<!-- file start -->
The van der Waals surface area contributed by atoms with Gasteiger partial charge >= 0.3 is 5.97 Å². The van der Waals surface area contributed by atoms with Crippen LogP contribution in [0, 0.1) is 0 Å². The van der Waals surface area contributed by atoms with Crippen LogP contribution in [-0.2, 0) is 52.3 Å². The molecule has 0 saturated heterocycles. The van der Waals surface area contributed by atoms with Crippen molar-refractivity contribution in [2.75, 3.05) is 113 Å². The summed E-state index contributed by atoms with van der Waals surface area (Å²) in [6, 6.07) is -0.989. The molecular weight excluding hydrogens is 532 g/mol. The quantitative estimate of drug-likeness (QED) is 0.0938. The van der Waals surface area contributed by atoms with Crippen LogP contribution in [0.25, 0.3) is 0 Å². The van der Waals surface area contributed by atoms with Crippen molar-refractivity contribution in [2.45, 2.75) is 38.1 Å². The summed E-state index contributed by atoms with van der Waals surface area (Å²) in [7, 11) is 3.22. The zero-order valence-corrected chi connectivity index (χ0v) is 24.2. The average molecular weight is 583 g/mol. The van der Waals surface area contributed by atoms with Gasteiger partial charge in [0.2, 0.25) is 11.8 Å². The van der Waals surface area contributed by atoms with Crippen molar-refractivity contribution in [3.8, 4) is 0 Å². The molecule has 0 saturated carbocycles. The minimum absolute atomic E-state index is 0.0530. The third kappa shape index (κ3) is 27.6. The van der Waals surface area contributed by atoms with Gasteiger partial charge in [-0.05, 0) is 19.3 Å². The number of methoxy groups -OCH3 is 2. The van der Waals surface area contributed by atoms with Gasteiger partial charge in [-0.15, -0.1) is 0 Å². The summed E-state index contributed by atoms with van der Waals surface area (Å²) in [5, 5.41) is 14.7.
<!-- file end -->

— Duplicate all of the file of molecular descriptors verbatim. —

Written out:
The van der Waals surface area contributed by atoms with Gasteiger partial charge >= 0.3 is 5.97 Å². The van der Waals surface area contributed by atoms with Crippen LogP contribution in [0, 0.1) is 0 Å². The van der Waals surface area contributed by atoms with Crippen LogP contribution in [-0.2, 0) is 52.3 Å². The molecule has 0 saturated heterocycles. The van der Waals surface area contributed by atoms with Crippen molar-refractivity contribution in [2.75, 3.05) is 113 Å². The summed E-state index contributed by atoms with van der Waals surface area (Å²) in [6, 6.07) is -0.989. The molecular weight excluding hydrogens is 532 g/mol. The quantitative estimate of drug-likeness (QED) is 0.0938. The van der Waals surface area contributed by atoms with Crippen LogP contribution in [0.25, 0.3) is 0 Å². The van der Waals surface area contributed by atoms with Crippen molar-refractivity contribution in [2.45, 2.75) is 38.1 Å². The summed E-state index contributed by atoms with van der Waals surface area (Å²) in [7, 11) is 3.22. The zero-order valence-corrected chi connectivity index (χ0v) is 24.2. The average molecular weight is 583 g/mol. The van der Waals surface area contributed by atoms with Gasteiger partial charge in [0.2, 0.25) is 11.8 Å². The van der Waals surface area contributed by atoms with Crippen molar-refractivity contribution in [3.8, 4) is 0 Å². The molecule has 0 saturated carbocycles. The minimum absolute atomic E-state index is 0.0530. The third kappa shape index (κ3) is 27.6. The van der Waals surface area contributed by atoms with Gasteiger partial charge in [-0.05, 0) is 19.3 Å². The number of methoxy groups -OCH3 is 2. The van der Waals surface area contributed by atoms with Gasteiger partial charge in [-0.15, -0.1) is 0 Å². The summed E-state index contributed by atoms with van der Waals surface area (Å²) in [5, 5.41) is 14.7.